Bucking criticism about their financial performance, state retirement systems' assets grew in 2010, with investment earnings rising for the first time since 2007, the U.S. Census reported on Thursday.
The pension funds' cash and investments totaled $2.2 trillion in 2010, up 10.7 percent, or $213.9 billion, from 2009, when their cash and investment holdings fell by $610.8 billion.
The funds' investment earnings were $289.6 billion in 2010, compared with 2009, when the investments lost $511.5 billion.
In November 2010, conservative Republicans and Tea Party members swept many state elections, bringing with them to statehouses and governor mansions skepticism about public employee compensation.
For the last year, the country has been in a long, and often angry, debate about how public pensions should work.
Members of Congress, including Senator Orrin Hatch, the highest-ranking Republican on the Finance Committee, and Senator Jim DeMint, a Republican member of the bicameral Joint Economic Committee, are planning to introduce federal legislation to address public pension funding.
The Census found that total pension obligations were $3.2 trillion in 2010, compared with $3.1 trillion in 2009. Benefit payments in 2010 alone rose 6.2 percent to $63.5 billion.
Estimates of how much pensions are short for paying benefits to future retirees range from around $600 billion to $3 trillion, depending on how investment returns are projected. Investments provide the bulk of pension funds' revenue.
According to the Census, contributions from employees and employing governments totaled $97.7 billion in 2010. Government contributions accounted for two-thirds of the pension fund receipts and increased 1.8 percent, while employee contributions decreased 1 percent.
The recession and financial crisis hit pensions hard, with investment values plunging just as a revenue collapse made it harder for states to make contributions. In fiscal 2010, which for most states ended in June 2010, 30 states shortchanged their pension funds, according to Loop Capital Markets.
Meanwhile, public sector lay-offs left fewer employees to contribute to pensions.
In Florida, employees contributed the smallest proportion of pension funds - 1 percent, Census data showed.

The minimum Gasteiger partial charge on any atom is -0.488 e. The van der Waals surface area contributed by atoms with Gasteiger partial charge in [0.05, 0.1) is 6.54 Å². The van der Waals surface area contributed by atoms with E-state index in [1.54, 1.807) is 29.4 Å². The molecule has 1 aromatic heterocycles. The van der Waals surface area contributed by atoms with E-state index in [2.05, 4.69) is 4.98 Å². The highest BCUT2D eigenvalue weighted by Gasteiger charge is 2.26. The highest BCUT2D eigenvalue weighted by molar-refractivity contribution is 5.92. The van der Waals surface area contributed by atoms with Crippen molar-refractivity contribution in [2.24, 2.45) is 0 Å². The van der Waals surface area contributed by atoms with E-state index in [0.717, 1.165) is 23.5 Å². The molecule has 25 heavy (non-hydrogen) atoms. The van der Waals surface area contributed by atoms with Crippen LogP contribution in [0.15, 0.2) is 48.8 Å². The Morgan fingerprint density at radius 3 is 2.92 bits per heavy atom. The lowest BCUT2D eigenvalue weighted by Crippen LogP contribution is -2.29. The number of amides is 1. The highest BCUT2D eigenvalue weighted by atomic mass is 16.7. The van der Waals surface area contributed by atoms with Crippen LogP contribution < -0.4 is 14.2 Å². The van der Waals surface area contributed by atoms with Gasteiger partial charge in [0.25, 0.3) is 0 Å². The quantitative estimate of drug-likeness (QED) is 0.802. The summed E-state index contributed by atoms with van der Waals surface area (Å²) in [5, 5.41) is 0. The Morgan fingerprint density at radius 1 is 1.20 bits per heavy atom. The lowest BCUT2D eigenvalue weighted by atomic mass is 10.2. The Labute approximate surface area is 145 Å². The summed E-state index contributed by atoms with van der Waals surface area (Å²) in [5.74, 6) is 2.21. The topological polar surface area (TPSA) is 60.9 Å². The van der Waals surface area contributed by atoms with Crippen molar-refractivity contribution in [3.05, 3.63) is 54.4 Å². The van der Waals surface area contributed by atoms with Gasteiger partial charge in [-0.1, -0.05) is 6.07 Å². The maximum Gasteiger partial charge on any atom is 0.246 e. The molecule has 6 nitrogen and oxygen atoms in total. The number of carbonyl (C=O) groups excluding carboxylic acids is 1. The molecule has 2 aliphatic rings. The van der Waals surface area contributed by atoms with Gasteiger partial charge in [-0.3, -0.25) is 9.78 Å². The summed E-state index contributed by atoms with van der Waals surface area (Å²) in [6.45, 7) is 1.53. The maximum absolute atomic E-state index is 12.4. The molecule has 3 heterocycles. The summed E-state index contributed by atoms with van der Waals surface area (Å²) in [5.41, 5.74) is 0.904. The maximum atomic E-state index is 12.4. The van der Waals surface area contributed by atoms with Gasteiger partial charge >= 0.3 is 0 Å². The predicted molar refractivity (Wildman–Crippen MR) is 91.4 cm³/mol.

In five states, including Wisconsin, where fights over public employee compensation have led to campaigns to recall elected officials and weeks-long demonstrations, they put in half or more of the contributions. The other four states were North Carolina, Pennsylvania, South Dakota and Wyoming.
Most of the dispute over the magnitude of the shortfalls hinge on projections of annual investment returns. The systems prefer using historic averages, usually about 8 percent, while some federal lawmakers say they should use a "riskless" rate closer to 4 percent.
The Census report encompassed 222 state-administered public-employee retirement systems, which can include local government employees.
It found that investment earnings for 2010 were still $112.7 billion below the $402.3 billion level reached in 2007, the last time earnings rose.
Their corporate stock investments, which make up more than a third of total holdings, increased 14 percent and corporate bonds, which represent 15.8 percent of holdings, were up 3.3 percent in 2010, the Census said.
Foreign and international securities were up 14.2 percent and federal government securities were up 4.7 percent. Combined, they comprised a quarter of the total holdings, the data showed.
There were decreases in cash and short-term investments, mortgages and real property, the Census found.
"The most notable of these decreases was mortgages, which declined 14.5 percent from $11.1 billion in 2009 to $9.5 billion in 2010," it said, adding that mortgages made up less than 1 percent of total holdings.
(Reporting By Lisa Lambert; Editing by Dan Grebler)